Doug Creamer: Serving others
Last weekend our church sponsored a Family Fest. It was a blast; you should have been there. We brought in several inflatables, including the tallest slide in the world. It was fun to watch people come down this incredible slide. The pastor was one of the first people to go. He tried to convince me to give it a whirl, but in the end I decided to pass.
We also gave a free lunch to all who came. Our men grilled some hotdogs, which included all the trimmings. For dessert we had a cup of Sweet Frog yogurt. There wasn’t a better deal in town. The fellowship around the food was sweet.
On top of all that we had some fun games for the whole family. There was the ring toss onto glass soda bottles. I didn’t know you could even buy glass soda bottles anymore. For fun you could toss cow patties into baskets…OK, they weren’t real cow patties! There was a penny toss, and darts to pop balloons. The hula hoop challenge was fun to watch. I ran the one where you had to hold a spoon and toss a frog onto a lily pad. That was fun for everyone, as those little frogs would hop right off those pads.
There were a number of fun games for both kids and adults. There was so much laughter surrounding the whole event. This fun time gave our church a chance to welcome visitors and give them a chance to check us out. Everyone that I saw looked like they were having a good time. This was an opportunity to serve our community.
There is a lot of work to putting on an event like this. Organization is not one of my gifts. I can do it, but it takes me twice as long as anyone else. Someone had to create the booths, signs, and the games themselves. Then all the parts for the games and the prizes had to be bought and organized. Then there is all the food that had to be purchased and cooked. There is another organizational nightmare. I haven’t even thought about the parking lot layout. There were lots of hours put in long before the big day on Saturday.
There were also people who invited folks to come. I am not very good at evangelism. I prefer to let others evangelize; I will teach them once they come. I am good at that! I stretched a little and invited people to our event. It’s hard to approach people in a parking lot, but once they heard about free food and a fun time people were interested. Most people who approach you in a parking lot are looking for a handout. In my case, I was giving something away.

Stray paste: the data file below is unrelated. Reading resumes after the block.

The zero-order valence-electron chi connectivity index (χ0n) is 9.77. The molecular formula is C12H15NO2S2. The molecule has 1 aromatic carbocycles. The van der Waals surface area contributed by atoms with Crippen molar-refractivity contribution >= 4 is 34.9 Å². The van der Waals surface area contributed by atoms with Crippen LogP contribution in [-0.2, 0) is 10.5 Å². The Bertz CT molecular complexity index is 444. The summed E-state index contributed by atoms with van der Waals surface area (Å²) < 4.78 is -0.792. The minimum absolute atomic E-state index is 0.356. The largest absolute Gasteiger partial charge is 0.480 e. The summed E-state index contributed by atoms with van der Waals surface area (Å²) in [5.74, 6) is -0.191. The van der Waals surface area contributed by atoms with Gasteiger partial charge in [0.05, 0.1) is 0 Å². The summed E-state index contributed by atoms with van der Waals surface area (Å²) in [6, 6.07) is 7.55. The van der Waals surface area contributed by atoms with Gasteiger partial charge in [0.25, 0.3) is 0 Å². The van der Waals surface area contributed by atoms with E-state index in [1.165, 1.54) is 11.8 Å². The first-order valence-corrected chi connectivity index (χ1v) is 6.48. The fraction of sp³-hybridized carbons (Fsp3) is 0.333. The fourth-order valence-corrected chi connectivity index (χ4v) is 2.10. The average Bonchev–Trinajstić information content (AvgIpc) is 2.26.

Community outreaches are important for churches to do. Jesus was always out where the people were hurting. He ate with tax collectors and sinners, all in hopes of reaching the lost souls. I believe that Jesus was funny and engaging, not critical and condemning. The lost need to feel like they are loved and that someone cares before they can open their hearts to God. Each church has to figure out how they can be the hands and feet of Jesus to their community.
I believe it is vitally important to teach and train people for the work of the kingdom…that’s where my gifts lie. But the purpose for all that training is to take the love of Jesus out into a lost world. Yes, we need to do things to help Christians grow in their faith, but we can’t forget the importance of using that training to reach out to the disenchanted or the disconnected.
Why do we want to reach out? We want to grow our churches. Some churches have few, if any, young families. We have to reach out to families and help them connect, not only with our churches but with the Lord. We want to remember the importance of passing the baton on to the next generation.
I want to encourage you to get involved in your church’s outreach. It will challenge you, but that is OK. We have to remember there are so many people who are lost and haven’t found the path to God and we have the answer they desperately need. My pastor often tells us that sometimes it takes a human connection, a personal invitation, to get some people to come give us a try. Reach out, you may be surprised by how quickly they respond…sometimes they are just waiting for someone to invite them.
Contact Doug at email@example.com